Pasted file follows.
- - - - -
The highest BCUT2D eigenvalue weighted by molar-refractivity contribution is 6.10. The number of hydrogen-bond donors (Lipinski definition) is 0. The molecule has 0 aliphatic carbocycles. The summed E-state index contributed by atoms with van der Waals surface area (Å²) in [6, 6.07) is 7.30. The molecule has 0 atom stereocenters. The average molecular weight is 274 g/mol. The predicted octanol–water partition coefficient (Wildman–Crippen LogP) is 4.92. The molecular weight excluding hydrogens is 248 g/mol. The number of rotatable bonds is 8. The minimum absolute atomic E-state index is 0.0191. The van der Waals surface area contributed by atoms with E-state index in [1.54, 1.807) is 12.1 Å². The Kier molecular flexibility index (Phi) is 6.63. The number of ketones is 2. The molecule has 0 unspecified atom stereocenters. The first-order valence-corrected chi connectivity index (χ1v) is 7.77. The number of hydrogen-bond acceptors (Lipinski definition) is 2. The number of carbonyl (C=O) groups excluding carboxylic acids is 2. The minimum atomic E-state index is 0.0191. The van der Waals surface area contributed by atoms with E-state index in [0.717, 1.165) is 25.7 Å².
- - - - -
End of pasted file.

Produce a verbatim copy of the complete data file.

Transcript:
The highest BCUT2D eigenvalue weighted by molar-refractivity contribution is 6.10. The number of hydrogen-bond donors (Lipinski definition) is 0. The molecule has 0 aliphatic carbocycles. The summed E-state index contributed by atoms with van der Waals surface area (Å²) in [6, 6.07) is 7.30. The molecule has 0 atom stereocenters. The average molecular weight is 274 g/mol. The predicted octanol–water partition coefficient (Wildman–Crippen LogP) is 4.92. The molecular weight excluding hydrogens is 248 g/mol. The number of rotatable bonds is 8. The minimum absolute atomic E-state index is 0.0191. The van der Waals surface area contributed by atoms with E-state index in [1.54, 1.807) is 12.1 Å². The Kier molecular flexibility index (Phi) is 6.63. The number of ketones is 2. The molecule has 0 unspecified atom stereocenters. The first-order valence-corrected chi connectivity index (χ1v) is 7.77. The number of hydrogen-bond acceptors (Lipinski definition) is 2. The number of carbonyl (C=O) groups excluding carboxylic acids is 2. The minimum atomic E-state index is 0.0191. The van der Waals surface area contributed by atoms with E-state index in [0.717, 1.165) is 25.7 Å².